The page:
In honor of his 100th birthday, Bill Chapman had the opportunity to journey approximately 75 years into the past, immersing himself in the rich history of British Columbia.
Chapman, a resident of Penticton, B.C., reached the age of one hundred on Saturday.
On January 1, 1947, he held the position of a brakeman on CP Rail steam locomotive No. 3512. Chapman was a member of a team responsible for transporting the train across a portion of Slocan Lake located in the B.C. Interior, approximately 700 kilometers to the east of Vancouver.
The locomotive, along with its tender and caboose, unexpectedly fell off a barge connected to the boat and sank to the lake’s bottom. The deepest parts of the lake reach a depth of 300 meters.
The cable that linked the barge to the boat had to be cut to keep the boat from being dragged under, and the train assembly was never found.
The Last Stop: Canada’s Lost Locomotive is a documentary that has been recently finished by a team of filmmakers. It focuses on the incident and the search for the sunken No. 3512. Chapman, along with his family members, had the opportunity to watch the film at home last week.
The special screening was courtesy of producer Colten Wilke and other members of his team, and it left Chapman — the lone surviving member of the train crew — marvelling at the big-screen telling of the CP 3512 story.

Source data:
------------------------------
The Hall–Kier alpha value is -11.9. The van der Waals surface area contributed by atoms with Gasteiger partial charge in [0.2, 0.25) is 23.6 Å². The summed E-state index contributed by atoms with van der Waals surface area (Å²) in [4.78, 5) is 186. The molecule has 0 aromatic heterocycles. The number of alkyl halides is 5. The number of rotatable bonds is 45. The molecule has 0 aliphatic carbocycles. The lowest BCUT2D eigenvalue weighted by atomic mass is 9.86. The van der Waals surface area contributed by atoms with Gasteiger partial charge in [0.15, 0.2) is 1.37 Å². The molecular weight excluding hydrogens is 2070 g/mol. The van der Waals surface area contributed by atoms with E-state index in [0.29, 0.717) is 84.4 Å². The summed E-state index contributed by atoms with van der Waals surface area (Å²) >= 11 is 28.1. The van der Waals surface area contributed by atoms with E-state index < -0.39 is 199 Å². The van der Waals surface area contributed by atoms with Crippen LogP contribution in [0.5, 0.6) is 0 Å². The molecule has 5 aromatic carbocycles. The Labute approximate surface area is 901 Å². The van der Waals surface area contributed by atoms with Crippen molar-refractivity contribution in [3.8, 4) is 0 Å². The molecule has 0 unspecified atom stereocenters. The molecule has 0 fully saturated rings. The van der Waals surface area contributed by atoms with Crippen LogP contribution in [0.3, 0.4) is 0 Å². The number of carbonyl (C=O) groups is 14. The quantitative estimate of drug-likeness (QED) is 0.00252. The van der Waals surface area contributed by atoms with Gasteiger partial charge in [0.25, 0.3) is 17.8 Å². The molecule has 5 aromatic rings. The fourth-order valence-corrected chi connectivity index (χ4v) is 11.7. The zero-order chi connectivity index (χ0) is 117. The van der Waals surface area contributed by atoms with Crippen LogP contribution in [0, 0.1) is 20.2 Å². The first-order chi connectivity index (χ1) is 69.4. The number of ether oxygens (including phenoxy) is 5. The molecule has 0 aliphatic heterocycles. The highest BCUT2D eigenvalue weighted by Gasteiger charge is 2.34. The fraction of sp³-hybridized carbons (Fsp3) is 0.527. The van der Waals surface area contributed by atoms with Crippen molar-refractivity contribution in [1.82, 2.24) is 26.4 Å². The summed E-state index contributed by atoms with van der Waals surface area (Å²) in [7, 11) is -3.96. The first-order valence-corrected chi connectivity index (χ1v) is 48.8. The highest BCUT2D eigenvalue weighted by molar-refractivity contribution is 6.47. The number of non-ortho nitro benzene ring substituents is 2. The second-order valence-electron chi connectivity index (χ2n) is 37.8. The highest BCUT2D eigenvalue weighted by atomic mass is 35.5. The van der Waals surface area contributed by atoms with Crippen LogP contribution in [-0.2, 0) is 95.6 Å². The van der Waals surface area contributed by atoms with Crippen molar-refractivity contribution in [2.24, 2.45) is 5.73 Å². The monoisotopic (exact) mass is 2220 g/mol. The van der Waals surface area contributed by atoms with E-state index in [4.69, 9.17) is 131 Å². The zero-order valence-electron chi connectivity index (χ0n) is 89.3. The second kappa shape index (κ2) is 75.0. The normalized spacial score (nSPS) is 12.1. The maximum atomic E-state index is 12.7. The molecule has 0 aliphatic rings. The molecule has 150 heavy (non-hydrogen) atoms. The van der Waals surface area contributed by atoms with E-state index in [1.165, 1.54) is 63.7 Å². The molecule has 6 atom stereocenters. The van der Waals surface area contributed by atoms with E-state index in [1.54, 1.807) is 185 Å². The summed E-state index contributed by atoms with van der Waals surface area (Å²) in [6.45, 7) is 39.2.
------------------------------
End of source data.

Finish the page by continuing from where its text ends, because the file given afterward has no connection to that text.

Chapman expressed in an interview with CBC that he finds it very thrilling, although he struggled to put it into words.
He complimented Wilke, saying that they have done an excellent job.
“It’s quite fascinating. It evokes nostalgic recollections.”
A key member of the expedition
Wilke is not only a filmmaker but also holds the professions of a professional diver and a commercial fisherman. The fascination with the legend of the lost locomotive in The Last Stop prompted him to organize an expedition in order to locate it.
The filmed venture begins with expedition members searching limited local records and doing a logistical survey of Slocan Lake.
Things become more intense when Wilke uncovers the presence of a crew member named Chapman, who joins the team and shares firsthand experiences that indicate a specific area to search.
I experience tingling sensations from it.
The debut of The Last Stop took place at Cinéfest Sudbury in September. According to Wilke, when Chapman appeared on screen, there was a gasp from the audience in the fully occupied theater.
Wilke commented that they nearly sucked all the air from the room.
“They were completely caught off guard.”
This was the initial occasion for Chapman to witness the completed product at his home. Alongside him, his daughters Sue Chapman and Elaine Kosma, son Tom Chapman, and other relatives were also experiencing the film for the first time.
“After watching The Last Stop, Sue Chapman expressed a tingling sensation at the thought of her father as a young man and reflected on how close it was for her not to exist.”
“It prompts us to reflect on him during his youth and the tasks he undertook during that time, as well as the potential risks involved. When our father goes to work, we often don’t give it much thought, but this truly makes us realize its significance.”
Bill Chapman was reminded of that fateful moment from years ago while watching the film, which made him reflect on the significant changes that have occurred for railroad workers.
“He commented that the entire thing was quite an experience.”
Many individuals are unaware of the events that occurred during that time.
Wilke mentioned that there has been a significant amount of interest in the film and that plans for distribution are currently being developed.